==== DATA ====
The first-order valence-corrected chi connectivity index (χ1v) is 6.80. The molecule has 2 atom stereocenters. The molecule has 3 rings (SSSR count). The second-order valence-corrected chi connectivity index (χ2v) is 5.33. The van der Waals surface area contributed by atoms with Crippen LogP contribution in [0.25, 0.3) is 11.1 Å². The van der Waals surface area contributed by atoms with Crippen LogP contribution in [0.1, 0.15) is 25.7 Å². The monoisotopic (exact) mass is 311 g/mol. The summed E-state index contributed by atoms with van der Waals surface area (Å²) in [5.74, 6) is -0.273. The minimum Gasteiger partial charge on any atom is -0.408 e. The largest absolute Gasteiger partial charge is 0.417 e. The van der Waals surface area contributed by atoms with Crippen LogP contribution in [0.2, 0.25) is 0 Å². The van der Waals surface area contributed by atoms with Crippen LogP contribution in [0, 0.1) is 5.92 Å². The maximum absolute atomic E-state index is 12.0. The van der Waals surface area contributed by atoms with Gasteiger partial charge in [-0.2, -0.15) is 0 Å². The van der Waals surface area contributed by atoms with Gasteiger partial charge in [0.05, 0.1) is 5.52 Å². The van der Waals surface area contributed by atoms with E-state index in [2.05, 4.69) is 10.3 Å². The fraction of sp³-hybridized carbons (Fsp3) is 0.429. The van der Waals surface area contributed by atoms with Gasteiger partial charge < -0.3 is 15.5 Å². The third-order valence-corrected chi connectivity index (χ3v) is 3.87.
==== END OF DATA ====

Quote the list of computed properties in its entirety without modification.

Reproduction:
The first-order valence-corrected chi connectivity index (χ1v) is 6.80. The molecule has 2 atom stereocenters. The molecule has 3 rings (SSSR count). The second-order valence-corrected chi connectivity index (χ2v) is 5.33. The van der Waals surface area contributed by atoms with Crippen LogP contribution in [0.25, 0.3) is 11.1 Å². The van der Waals surface area contributed by atoms with Crippen LogP contribution in [0.1, 0.15) is 25.7 Å². The monoisotopic (exact) mass is 311 g/mol. The summed E-state index contributed by atoms with van der Waals surface area (Å²) in [5.74, 6) is -0.273. The minimum Gasteiger partial charge on any atom is -0.408 e. The largest absolute Gasteiger partial charge is 0.417 e. The van der Waals surface area contributed by atoms with Crippen LogP contribution in [0.2, 0.25) is 0 Å². The van der Waals surface area contributed by atoms with Crippen LogP contribution in [0, 0.1) is 5.92 Å². The maximum absolute atomic E-state index is 12.0. The van der Waals surface area contributed by atoms with Gasteiger partial charge in [-0.2, -0.15) is 0 Å². The van der Waals surface area contributed by atoms with Gasteiger partial charge in [0.05, 0.1) is 5.52 Å². The van der Waals surface area contributed by atoms with E-state index in [2.05, 4.69) is 10.3 Å². The fraction of sp³-hybridized carbons (Fsp3) is 0.429. The van der Waals surface area contributed by atoms with Gasteiger partial charge < -0.3 is 15.5 Å². The third-order valence-corrected chi connectivity index (χ3v) is 3.87.